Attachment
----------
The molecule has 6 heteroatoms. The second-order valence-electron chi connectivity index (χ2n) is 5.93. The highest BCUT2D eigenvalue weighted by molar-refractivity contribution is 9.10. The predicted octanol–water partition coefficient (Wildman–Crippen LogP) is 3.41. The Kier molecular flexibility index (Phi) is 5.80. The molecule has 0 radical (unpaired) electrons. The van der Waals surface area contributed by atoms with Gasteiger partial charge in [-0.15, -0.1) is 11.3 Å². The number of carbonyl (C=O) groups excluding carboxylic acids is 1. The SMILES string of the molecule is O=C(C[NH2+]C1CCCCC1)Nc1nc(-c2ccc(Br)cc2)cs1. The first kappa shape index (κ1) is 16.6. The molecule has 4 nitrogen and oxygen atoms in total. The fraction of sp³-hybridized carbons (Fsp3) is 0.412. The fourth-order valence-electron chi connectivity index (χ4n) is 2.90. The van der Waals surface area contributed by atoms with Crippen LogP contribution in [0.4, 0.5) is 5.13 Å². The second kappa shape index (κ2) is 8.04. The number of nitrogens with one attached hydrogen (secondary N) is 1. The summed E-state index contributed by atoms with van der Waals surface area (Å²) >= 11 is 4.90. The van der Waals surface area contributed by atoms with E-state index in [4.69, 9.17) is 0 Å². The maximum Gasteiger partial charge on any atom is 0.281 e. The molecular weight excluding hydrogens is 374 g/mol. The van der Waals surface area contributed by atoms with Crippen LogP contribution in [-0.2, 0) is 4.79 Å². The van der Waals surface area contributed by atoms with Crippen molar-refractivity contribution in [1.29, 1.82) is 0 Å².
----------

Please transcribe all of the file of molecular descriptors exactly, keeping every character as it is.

The molecule has 6 heteroatoms. The second-order valence-electron chi connectivity index (χ2n) is 5.93. The highest BCUT2D eigenvalue weighted by molar-refractivity contribution is 9.10. The predicted octanol–water partition coefficient (Wildman–Crippen LogP) is 3.41. The Kier molecular flexibility index (Phi) is 5.80. The molecule has 0 radical (unpaired) electrons. The van der Waals surface area contributed by atoms with Gasteiger partial charge in [-0.15, -0.1) is 11.3 Å². The number of carbonyl (C=O) groups excluding carboxylic acids is 1. The SMILES string of the molecule is O=C(C[NH2+]C1CCCCC1)Nc1nc(-c2ccc(Br)cc2)cs1. The first kappa shape index (κ1) is 16.6. The molecule has 4 nitrogen and oxygen atoms in total. The fraction of sp³-hybridized carbons (Fsp3) is 0.412. The fourth-order valence-electron chi connectivity index (χ4n) is 2.90. The van der Waals surface area contributed by atoms with Crippen LogP contribution in [0.4, 0.5) is 5.13 Å². The second kappa shape index (κ2) is 8.04. The number of nitrogens with one attached hydrogen (secondary N) is 1. The summed E-state index contributed by atoms with van der Waals surface area (Å²) >= 11 is 4.90. The van der Waals surface area contributed by atoms with E-state index in [4.69, 9.17) is 0 Å². The maximum Gasteiger partial charge on any atom is 0.281 e. The molecular weight excluding hydrogens is 374 g/mol. The van der Waals surface area contributed by atoms with Crippen LogP contribution in [-0.2, 0) is 4.79 Å². The van der Waals surface area contributed by atoms with Crippen molar-refractivity contribution in [1.29, 1.82) is 0 Å².